Evaluate Your Accessibility With Our Quiz

Evaluate all aspects of your business premises simply by having a pen, paper and tape measure to hand, and ensure you are within your premises when you take the quiz of 48 questions, all with multiple choice answers.

You will see from the question itself what elements make up good access, and you may even choose to save the quiz and put some things right before returning to complete it; this will enable you to make improvements throughout the process and increase your overall score. Of course, if you don’t have time to do this now, simply complete the quiz, view your personalised report and aim to make the changes possible in the near future.

The quiz is designed to help you:

  1. Quickly review the accessibility of your business premises / services
  2. Learn practical ways of improving access for existing or new customers
  3. Comply with your legislative duties and start seeing the difference in your profit margins.

The quiz is divided into twelve sections which cover the following areas. It will take you 10-30 minutes to complete, dependent on the size of your premises:

Your Policies and Staff Training
Your Website
Getting to Your Premises
Parking
Entering Your Premises
Within Your Premises
Getting Around Your Premises
Lighting, Sound and Communication
Queues, Counters and Seating
Toilets and Changing Rooms
Accommodation
Fire Safety and Evacuation.

You may not find every section is directly relevant to your business. If this is the case, simply click N/A and move on to the next question.

If your business has multiple premises, you will need to complete one registration per premises and to undertake the quiz for each site, as the guidance we give you will be premises specific.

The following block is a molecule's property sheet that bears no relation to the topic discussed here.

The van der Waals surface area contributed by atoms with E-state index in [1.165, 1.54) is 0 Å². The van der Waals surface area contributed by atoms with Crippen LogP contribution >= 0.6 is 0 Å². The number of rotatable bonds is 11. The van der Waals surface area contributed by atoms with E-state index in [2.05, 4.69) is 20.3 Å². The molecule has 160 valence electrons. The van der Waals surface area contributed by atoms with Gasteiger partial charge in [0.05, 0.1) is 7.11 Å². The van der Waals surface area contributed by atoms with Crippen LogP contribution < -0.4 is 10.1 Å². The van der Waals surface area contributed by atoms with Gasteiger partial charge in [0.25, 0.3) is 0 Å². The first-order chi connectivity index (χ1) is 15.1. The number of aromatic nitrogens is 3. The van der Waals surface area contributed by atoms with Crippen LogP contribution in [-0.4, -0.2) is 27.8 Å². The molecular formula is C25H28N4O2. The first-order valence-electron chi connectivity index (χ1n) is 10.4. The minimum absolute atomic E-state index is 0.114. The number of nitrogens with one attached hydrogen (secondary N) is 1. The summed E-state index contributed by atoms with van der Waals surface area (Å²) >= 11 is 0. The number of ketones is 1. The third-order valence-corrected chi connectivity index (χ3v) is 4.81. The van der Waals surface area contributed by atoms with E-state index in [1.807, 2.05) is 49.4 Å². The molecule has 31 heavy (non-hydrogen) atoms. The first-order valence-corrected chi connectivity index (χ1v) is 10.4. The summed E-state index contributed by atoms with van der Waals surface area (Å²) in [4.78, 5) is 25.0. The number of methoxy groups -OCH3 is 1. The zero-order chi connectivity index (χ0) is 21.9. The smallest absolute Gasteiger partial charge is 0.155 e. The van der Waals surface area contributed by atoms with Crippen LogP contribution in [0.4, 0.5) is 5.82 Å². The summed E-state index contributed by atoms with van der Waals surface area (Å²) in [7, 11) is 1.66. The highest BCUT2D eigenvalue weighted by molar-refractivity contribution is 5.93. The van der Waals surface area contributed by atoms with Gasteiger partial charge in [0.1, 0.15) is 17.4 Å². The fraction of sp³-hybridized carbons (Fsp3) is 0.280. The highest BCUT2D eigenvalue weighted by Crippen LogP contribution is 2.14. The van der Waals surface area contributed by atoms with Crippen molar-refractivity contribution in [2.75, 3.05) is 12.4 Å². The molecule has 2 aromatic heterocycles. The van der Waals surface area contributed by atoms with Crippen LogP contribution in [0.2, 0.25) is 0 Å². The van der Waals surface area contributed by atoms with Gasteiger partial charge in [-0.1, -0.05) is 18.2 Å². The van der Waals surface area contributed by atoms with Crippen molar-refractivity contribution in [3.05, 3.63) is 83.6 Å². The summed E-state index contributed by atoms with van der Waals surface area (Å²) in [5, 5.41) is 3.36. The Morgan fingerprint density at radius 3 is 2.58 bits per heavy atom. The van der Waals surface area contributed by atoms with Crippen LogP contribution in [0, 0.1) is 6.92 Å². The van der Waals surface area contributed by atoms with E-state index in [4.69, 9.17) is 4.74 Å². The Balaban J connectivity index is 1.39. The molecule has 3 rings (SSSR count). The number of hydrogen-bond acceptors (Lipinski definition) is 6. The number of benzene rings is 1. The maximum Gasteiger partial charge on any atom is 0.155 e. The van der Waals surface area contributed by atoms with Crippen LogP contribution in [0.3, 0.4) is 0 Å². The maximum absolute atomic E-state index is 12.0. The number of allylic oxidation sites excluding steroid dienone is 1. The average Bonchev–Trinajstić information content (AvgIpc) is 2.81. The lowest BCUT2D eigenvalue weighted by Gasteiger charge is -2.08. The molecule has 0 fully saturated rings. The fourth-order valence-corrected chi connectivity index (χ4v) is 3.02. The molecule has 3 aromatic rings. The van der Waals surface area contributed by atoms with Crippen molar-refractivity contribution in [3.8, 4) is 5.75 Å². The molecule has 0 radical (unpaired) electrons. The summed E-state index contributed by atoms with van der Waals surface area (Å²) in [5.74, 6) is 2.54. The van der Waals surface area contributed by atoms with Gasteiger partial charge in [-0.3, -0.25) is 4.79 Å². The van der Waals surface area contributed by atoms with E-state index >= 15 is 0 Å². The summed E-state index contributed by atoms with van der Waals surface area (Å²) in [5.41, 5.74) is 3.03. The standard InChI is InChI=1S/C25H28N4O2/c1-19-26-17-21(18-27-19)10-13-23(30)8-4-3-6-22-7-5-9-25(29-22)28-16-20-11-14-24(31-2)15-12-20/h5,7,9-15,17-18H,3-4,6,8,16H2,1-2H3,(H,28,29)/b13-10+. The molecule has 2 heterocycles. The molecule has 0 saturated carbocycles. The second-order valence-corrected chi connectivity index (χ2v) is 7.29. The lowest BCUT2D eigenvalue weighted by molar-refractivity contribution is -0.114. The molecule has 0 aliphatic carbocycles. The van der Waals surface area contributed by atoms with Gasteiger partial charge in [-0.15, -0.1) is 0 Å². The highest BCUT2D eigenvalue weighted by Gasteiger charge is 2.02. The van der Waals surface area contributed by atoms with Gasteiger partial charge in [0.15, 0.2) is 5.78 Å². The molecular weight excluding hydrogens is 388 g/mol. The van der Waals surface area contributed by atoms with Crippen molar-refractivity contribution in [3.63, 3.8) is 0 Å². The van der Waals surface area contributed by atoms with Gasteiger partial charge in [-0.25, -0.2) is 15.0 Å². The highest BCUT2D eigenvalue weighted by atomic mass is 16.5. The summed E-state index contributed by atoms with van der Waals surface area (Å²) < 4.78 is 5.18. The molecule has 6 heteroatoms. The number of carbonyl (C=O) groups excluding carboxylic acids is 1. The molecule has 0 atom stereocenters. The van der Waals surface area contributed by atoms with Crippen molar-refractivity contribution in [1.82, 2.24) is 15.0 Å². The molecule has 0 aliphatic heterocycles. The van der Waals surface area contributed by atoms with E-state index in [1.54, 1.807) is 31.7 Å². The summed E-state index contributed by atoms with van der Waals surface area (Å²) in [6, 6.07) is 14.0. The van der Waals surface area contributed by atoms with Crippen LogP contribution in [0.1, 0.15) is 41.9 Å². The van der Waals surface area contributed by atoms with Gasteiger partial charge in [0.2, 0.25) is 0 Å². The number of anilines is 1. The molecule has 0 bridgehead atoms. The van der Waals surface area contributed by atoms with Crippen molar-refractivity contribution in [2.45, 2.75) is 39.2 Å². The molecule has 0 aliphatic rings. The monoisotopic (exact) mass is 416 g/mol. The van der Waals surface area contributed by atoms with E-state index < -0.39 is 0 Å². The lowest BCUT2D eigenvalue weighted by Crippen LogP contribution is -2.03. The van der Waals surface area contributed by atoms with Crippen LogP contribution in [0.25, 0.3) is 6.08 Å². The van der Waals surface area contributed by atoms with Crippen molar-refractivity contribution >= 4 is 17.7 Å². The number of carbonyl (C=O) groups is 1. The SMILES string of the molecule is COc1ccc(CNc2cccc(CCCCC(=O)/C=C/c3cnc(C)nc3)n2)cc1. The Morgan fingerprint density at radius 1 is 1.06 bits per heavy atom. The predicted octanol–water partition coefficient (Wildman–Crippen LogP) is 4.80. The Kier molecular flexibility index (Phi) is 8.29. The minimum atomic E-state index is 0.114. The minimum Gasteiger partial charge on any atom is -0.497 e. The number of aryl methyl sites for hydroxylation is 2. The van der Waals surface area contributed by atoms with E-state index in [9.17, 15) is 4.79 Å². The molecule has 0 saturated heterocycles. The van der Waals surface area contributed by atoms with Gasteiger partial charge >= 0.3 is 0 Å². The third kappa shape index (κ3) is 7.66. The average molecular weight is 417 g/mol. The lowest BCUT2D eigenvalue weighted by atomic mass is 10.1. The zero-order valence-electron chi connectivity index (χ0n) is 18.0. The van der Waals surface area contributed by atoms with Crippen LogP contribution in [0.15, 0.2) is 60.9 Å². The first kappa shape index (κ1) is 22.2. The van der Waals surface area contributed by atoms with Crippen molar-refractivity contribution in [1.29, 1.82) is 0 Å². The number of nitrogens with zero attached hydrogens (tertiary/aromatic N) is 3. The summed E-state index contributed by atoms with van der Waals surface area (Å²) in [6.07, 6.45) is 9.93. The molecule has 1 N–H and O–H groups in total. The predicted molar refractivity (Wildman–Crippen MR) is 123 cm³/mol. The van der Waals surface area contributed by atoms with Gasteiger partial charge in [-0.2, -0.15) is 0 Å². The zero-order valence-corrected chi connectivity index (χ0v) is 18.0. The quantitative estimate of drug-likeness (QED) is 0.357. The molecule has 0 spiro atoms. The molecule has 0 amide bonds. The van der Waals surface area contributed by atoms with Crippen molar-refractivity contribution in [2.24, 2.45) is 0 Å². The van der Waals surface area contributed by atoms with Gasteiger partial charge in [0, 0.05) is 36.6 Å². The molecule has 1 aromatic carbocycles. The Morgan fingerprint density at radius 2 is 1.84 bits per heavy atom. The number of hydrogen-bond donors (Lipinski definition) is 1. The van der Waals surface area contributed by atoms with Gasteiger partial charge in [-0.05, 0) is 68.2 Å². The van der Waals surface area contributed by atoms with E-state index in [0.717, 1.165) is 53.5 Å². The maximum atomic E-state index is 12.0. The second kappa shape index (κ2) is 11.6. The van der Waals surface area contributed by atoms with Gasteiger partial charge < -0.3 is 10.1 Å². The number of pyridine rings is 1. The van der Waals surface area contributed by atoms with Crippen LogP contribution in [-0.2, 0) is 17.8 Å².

Attitudinal Barriers

Although most of the quiz focuses on potential physical barriers for disabled customers, it will be helpful to also keep the concept of attitudinal barriers in mind.

Attitudinal barriers is a term used to describe difficulties or challenges experienced by a disabled person that may result from someone misunderstanding, confusing or ignoring their needs and also focusing unhelpfully on the disability as opposed to seeing them as a paying customer.

This is essential for all businesses to consider, especially as sometimes these barriers can be subconscious. Such misconceptions and attitudes can sometimes be the most significant barrier that a disabled person can face when seeking an equitable and positive customer experience.

Although it would be unreasonable to expect your staff to be experts in every type of disability, signs that a business has made proactive efforts to make their services accessible to everyone can go a long way.

It is important to understand that reasonable adjustments required by the Equality Act (2010) are considered to be improvements, which are both practical, manageable and relative to the size and context of your own business.

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